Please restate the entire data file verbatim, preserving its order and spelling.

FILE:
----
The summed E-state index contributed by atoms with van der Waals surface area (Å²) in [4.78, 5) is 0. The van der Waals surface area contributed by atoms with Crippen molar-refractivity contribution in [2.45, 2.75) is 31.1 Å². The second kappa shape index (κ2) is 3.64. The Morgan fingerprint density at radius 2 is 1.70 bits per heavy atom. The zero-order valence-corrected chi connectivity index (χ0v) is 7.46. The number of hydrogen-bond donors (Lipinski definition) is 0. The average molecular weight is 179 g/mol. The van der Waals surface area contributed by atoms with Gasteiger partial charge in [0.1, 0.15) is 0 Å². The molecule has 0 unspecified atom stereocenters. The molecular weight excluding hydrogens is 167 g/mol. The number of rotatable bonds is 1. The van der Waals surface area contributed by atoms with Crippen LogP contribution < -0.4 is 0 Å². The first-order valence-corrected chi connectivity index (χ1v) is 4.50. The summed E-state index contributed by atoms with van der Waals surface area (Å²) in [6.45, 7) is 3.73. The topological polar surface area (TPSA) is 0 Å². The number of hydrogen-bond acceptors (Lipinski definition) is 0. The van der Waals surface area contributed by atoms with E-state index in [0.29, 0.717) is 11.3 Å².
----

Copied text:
The summed E-state index contributed by atoms with van der Waals surface area (Å²) in [4.78, 5) is 0. The van der Waals surface area contributed by atoms with Crippen molar-refractivity contribution in [2.45, 2.75) is 31.1 Å². The second kappa shape index (κ2) is 3.64. The Morgan fingerprint density at radius 2 is 1.70 bits per heavy atom. The zero-order valence-corrected chi connectivity index (χ0v) is 7.46. The number of hydrogen-bond donors (Lipinski definition) is 0. The average molecular weight is 179 g/mol. The van der Waals surface area contributed by atoms with Gasteiger partial charge in [0.1, 0.15) is 0 Å². The molecule has 0 unspecified atom stereocenters. The molecular weight excluding hydrogens is 167 g/mol. The number of rotatable bonds is 1. The van der Waals surface area contributed by atoms with Crippen LogP contribution < -0.4 is 0 Å². The first-order valence-corrected chi connectivity index (χ1v) is 4.50. The summed E-state index contributed by atoms with van der Waals surface area (Å²) in [6.45, 7) is 3.73. The topological polar surface area (TPSA) is 0 Å². The number of hydrogen-bond acceptors (Lipinski definition) is 0. The van der Waals surface area contributed by atoms with E-state index in [0.29, 0.717) is 11.3 Å².